This case involves the respondents Jo Ann Fontecchio, et al. and Lena Esposito, the appellant et al. and defendant. The case is being heard in the Appellate Division of the Supreme Court, Second Department. The appellant is represented by William H. Bave. Jr. from the law offices of Wilson, Bave, Conboy, and Bave P.C. located in Yonkers. The respondents are represented by Muriel Lawrence from Mount Vernon.
The defendant in this case is appealing a judgment from Westchester County Supreme Court. The verdict from the original trial is against the defendant and for the plaintiff Albert Fontechhio in the amount of $70,000 and in favor of the plaintiff Jo Ann Fontecchio in the amount of $240,000.
This is an incident of a dog bite that occurred while the defendant was taking care of her father’s dog when he was on vacation. The plaintiffs, defendant Esposito, and the dog’s owner all lived near each other. There was testimony given in the case that stated the dog would bark and growl at anyone that passed by the property where the dog resided. There were also reports that the dog had at one time gotten away from his owner and bit the pouch of the mailman and had to be pulled away. Another time the dog snapped at a child that was walking by the fence. The dog barked constantly, bared his teeth, and strained at the leash. This was all evidence to support the fact that the dog had vicious tendencies and he acted in ways that might endanger people.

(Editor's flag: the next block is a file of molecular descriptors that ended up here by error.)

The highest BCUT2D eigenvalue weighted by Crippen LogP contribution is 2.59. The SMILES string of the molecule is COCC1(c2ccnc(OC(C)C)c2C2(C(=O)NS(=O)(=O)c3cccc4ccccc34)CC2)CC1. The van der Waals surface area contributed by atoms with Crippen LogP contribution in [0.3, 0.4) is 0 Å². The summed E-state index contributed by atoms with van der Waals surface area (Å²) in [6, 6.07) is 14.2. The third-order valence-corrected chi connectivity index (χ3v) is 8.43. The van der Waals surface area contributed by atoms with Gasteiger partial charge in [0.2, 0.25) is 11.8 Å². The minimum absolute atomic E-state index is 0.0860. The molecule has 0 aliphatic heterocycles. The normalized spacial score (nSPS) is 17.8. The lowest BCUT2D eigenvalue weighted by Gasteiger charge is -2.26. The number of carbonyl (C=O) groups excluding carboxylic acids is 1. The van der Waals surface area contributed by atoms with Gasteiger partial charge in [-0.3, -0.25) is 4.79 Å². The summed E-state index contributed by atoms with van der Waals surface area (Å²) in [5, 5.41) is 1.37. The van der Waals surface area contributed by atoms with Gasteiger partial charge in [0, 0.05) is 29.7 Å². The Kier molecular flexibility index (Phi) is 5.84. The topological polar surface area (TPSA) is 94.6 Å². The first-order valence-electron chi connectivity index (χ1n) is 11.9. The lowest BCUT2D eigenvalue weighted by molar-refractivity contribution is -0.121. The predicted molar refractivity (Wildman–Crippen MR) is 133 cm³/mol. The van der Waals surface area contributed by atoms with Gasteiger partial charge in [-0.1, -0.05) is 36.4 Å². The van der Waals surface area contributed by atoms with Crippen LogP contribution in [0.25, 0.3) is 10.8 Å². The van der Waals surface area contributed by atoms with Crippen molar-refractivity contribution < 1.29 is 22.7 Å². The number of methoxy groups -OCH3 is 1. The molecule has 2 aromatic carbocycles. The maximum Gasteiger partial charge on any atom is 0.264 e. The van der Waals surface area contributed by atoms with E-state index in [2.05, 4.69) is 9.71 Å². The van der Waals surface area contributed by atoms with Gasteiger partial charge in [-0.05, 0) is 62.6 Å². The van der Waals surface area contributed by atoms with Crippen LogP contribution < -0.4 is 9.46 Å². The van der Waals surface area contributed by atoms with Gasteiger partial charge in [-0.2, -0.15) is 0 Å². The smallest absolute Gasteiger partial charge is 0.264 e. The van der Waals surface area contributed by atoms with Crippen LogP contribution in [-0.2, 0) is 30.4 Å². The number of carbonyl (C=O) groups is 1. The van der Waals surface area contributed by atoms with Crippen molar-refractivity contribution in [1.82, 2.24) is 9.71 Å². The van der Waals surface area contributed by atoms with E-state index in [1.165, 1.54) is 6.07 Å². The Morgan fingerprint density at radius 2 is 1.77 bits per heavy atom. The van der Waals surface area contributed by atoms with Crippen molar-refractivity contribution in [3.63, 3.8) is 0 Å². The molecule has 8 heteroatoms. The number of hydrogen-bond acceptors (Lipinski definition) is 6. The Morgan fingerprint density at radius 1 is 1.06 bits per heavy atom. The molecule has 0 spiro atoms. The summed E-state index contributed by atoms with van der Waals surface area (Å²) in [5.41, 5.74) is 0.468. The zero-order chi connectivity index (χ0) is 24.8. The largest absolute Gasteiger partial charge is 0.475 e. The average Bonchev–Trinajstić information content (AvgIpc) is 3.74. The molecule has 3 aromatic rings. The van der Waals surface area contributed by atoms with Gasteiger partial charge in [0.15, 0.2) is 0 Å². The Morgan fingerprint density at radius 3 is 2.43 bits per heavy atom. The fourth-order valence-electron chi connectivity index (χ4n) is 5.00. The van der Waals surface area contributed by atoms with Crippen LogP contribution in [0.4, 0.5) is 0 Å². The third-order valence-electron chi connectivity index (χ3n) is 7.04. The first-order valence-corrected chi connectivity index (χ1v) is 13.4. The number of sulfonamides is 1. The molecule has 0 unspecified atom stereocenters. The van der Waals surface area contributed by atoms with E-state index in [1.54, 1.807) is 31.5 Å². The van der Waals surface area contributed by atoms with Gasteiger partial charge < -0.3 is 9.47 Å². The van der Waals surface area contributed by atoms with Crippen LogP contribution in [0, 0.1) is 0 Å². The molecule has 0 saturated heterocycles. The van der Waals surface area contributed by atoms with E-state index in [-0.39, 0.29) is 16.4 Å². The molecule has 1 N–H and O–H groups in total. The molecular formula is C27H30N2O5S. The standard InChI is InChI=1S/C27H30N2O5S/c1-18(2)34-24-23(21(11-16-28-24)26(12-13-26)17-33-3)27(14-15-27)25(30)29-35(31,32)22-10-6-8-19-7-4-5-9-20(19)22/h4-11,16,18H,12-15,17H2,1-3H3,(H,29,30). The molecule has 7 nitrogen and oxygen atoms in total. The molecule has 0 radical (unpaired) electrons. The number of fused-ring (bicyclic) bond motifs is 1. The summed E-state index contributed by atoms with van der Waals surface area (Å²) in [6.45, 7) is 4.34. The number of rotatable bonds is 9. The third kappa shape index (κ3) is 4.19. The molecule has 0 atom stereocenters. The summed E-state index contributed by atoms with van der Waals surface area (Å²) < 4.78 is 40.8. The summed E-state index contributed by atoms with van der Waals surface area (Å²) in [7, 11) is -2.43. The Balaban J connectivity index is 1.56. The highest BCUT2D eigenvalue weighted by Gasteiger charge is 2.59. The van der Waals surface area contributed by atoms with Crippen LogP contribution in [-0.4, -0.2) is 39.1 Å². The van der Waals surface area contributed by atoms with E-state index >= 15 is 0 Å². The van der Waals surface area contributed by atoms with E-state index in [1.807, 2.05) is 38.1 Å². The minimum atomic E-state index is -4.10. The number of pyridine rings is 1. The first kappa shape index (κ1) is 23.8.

There was also evidence provided at the trial that the defendant knew about the prior conduct of the dog and his vicious tendencies. She stated that she did not trust the dog around her children, but saw the dog daily when her father came to visit.
The issue at hand concerns the award amounts given to the plaintiffs are felt to be excessive. The physical injury that Mrs. Fontecchio sustained in the incident consisted of a small scratch on her arm that healed shortly after the incident. She was treated at the emergency room where she was given a tetanus shot and the wound was cleaned and bandaged. During the medical testimony of the trial it was stated by a physician who examined her one time that she had a dog phobia as a result of the incident. Her treating physicians did not testify in the case.
The amount of damage awards given to the plaintiff is excessive as she was able to perform all of her household duties and remain working full time. She was coping with her phobia by attending a self-help clinic.
Since there is no way to determine if the awards given were only compensatory or if they were sympathetic or punitive in nature, we are remitting the case for a new trial. The new trial will be limited to the issue of damages alone, including costs for the new case. In addition, the findings of liability from the previous trial are confirmed